What is a new phenomenon, however, is taking well loved, successful films and needlessly remaking them.  When did The Fog or The Omen become so bad to watch or forgotten that we needed a newer version of it?  The result of this need to spin remakes out is that we get gun for hire directors making films that Hollywood have asked for simply as they see them as a cash cow.  And in turn that makes for rushed, uncared for films which generally and simply put, suck.  In fairness this isn't the case with all of them as some are actually better than the originals such as The Hills Have Eyes and Last House On The Left (sorry Wes, I know they're both your originals).  But these two almost fit the mould of how remakes used to be done. And some are okay films like Dawn of the Dead, The Crazies and The Amityville Horror.  However did these need to be made?

But it's when films like the aforementioned The Omen and The Fog as well as Day of the Dead, Friday 13th and A Nightmare On Elm Street which are just truly awful that you fear for the memories of the originals when there will be those people that only ever know these versions. 

I can't imagine the current crop of remakes giving kids the same amazing memories that I had from my early days of watching horror films.  So many are so average and who remembers an average film.

So this brings us onto my last question. Should we be saying no to remakes?

When you look at the list of upcoming and rumoured remakes; Carrie, Poltergeist, The Evil Dead, Susperia (even Argento doesn't understand why this is being remade), Hellraiser, Near Dark, Return of the Living Dead, Childs Play, Creepshow and all the others, you would have to say we absolutely should be saying no to remakes and the way to do this is with our wallets.  Stop going to see them, stop handing over your cash to watch an inferior version of a film you love.  If you have kids that you think are old enough to go see it, show them the original.  Let them love the films you loved.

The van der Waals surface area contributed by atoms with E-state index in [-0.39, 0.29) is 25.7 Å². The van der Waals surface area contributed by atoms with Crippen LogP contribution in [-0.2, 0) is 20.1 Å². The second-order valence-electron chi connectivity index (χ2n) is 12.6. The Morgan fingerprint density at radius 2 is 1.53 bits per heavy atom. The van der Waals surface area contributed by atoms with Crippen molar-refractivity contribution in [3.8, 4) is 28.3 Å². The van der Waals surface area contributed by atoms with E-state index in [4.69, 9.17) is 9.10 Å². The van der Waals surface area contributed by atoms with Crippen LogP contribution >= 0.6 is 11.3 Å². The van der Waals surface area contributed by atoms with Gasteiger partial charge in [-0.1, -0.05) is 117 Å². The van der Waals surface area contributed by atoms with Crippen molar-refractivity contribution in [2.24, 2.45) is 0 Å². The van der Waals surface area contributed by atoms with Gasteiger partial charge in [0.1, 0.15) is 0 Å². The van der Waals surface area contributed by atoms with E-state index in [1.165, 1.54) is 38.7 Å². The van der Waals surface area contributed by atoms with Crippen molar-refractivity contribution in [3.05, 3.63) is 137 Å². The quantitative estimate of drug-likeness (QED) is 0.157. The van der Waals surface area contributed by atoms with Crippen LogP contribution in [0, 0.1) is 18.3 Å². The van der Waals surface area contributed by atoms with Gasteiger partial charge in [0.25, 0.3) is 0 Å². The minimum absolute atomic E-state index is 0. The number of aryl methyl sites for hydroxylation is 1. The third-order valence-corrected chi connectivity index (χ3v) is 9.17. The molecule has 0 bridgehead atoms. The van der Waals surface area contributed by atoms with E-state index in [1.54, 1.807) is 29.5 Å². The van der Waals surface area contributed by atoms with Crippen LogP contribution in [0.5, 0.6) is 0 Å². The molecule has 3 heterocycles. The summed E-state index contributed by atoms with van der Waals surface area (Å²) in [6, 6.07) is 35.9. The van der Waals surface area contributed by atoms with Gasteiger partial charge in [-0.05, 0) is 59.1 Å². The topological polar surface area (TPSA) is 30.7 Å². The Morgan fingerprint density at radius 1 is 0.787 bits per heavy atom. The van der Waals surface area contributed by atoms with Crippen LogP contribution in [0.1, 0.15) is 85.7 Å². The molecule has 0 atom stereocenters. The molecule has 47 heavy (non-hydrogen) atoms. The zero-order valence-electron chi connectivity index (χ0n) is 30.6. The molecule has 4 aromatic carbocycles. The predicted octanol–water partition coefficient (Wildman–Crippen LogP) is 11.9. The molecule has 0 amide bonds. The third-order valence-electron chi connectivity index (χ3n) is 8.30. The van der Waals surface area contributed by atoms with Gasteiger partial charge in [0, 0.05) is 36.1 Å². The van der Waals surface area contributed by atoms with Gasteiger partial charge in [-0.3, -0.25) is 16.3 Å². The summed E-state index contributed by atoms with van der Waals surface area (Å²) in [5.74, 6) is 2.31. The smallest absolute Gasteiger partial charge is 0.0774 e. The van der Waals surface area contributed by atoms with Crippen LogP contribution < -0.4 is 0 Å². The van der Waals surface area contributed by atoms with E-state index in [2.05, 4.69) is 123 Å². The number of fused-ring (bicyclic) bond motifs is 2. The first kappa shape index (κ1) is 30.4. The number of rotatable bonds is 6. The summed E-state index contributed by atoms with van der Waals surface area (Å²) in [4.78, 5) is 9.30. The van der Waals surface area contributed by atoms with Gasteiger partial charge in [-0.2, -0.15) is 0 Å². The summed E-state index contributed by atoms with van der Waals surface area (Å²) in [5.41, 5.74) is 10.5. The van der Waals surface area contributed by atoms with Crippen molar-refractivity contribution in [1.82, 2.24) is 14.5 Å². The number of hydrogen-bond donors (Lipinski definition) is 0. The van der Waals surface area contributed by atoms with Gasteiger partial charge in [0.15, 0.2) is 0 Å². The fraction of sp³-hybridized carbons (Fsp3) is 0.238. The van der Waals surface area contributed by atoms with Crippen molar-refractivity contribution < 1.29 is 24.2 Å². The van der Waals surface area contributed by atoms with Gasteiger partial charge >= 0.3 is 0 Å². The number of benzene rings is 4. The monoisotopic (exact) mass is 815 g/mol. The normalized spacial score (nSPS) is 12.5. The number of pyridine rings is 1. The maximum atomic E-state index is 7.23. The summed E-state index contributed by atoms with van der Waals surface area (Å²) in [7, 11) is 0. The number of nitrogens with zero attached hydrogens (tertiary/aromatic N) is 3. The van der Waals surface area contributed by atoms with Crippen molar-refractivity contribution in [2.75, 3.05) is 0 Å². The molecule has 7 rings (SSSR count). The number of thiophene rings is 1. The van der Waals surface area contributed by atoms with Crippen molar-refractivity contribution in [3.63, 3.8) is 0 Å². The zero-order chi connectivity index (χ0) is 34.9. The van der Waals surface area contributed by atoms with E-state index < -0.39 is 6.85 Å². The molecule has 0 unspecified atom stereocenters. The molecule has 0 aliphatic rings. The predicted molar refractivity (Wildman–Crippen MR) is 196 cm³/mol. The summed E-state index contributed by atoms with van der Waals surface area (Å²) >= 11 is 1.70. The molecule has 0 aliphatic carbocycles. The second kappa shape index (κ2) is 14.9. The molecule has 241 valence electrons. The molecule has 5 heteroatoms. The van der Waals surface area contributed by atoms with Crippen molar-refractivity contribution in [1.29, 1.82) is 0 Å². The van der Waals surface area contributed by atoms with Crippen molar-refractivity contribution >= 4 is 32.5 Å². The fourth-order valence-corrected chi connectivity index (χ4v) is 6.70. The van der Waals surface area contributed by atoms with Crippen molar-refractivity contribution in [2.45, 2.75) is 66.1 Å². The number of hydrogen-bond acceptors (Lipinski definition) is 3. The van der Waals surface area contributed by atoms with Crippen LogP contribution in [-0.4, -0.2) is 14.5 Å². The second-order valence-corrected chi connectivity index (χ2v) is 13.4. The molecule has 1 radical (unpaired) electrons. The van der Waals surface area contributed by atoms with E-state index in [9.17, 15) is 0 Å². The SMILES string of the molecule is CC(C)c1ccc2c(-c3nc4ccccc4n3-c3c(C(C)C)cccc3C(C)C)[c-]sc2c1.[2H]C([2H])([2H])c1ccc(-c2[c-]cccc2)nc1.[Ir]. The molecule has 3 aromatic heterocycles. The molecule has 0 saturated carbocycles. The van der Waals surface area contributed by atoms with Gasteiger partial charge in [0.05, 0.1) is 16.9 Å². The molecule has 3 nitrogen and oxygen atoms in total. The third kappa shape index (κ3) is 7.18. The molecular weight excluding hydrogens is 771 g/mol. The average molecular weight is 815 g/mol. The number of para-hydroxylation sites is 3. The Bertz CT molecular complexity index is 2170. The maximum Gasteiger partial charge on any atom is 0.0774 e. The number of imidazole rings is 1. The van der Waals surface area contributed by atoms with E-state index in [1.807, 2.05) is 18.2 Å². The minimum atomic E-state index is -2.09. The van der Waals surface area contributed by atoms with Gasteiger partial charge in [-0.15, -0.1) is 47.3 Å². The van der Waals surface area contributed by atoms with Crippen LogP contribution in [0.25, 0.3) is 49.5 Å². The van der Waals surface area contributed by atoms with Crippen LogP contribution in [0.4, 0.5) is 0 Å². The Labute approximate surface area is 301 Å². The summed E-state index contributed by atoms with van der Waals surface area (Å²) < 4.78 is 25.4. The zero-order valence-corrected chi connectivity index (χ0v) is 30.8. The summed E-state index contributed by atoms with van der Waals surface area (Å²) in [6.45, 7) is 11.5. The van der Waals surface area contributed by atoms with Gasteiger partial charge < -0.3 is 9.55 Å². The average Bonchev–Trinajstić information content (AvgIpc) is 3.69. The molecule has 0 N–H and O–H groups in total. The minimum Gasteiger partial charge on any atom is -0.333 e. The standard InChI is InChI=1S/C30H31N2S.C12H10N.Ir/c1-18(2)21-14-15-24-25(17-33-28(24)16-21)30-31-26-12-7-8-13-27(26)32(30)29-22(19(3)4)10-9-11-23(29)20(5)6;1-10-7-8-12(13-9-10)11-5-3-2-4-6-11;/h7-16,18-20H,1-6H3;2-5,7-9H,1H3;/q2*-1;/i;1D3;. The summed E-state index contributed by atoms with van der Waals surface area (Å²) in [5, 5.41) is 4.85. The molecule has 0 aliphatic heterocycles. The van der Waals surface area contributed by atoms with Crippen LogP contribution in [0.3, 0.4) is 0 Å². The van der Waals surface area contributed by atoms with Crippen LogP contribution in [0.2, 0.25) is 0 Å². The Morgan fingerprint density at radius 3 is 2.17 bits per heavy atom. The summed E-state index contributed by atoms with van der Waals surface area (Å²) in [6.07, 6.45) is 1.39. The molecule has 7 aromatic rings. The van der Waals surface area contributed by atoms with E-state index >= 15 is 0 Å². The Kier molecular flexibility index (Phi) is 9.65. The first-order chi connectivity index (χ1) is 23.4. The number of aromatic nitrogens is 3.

However when you think of the films that could be remade such as Evilspeak, The Black Cat, Children Shouldn't Play With Dead Things, The Burning, The Prowler, Slumber Party Massacre, Rawhead Rex, Pin, 976-Evil, Deadly Friend (sorry again Wes) there is an argument that the remake remains relevant.  I am hoping that your reactions to my suggestions were either "oh yeah" or "hmm not heard of that".  That should be the litmus test to if a horror film should get a new treatment.  Bring back something that was inventive or cool or great but budget prevented it from going anywhere.  There are some which had brilliant ideas but lacked the execution.  Or it has been so long people have forgotten they ever existed.  The Black Cat was one of Universal's most successful films the year it was released.  But it's themes (which would sit very nicely in today's horror environment) were a bit too much for it to be given the positive notoriety it deserved at the time.

Remakes (even the bad ones) also serve their purpose in us seeing those brilliant new and cool low budget horrors (which no doubt will be remade themselves in 20 years) due to the profits they bring in.  These will be redistributed by the studios, funding some of these smaller films that no-one ever knows have studio involvement.  For anyone that has been lucky enough to see American Mary, it could well be the case brought in from The Wolfman that enabled it to be made.  

Personally I think there is room in the world for a remake.  Sometimes it is a necessary evil.  That said I do think we need to protest with our feet and stop them taking every great horror film and turning it into something grossly inferior.  If audiences get too fed up of this then it could be detrimental to the horror scene as a whole (sequel after sequel, remake after remake) with people simply not wanting to bother with it at all. 

What I'd hate is in 20 years to hear people saying "oh do you remember The Fog?", "yeah, God that was a rubbish film".  Replace The Fog with any other poor remake and you get the picture.  The films we loved and watch over and over will be replaced in the memory of the next generation with their poor copies, lost to time and perhaps never heard from again.  In the words of the current Hate Piracy advert; Just Imagine.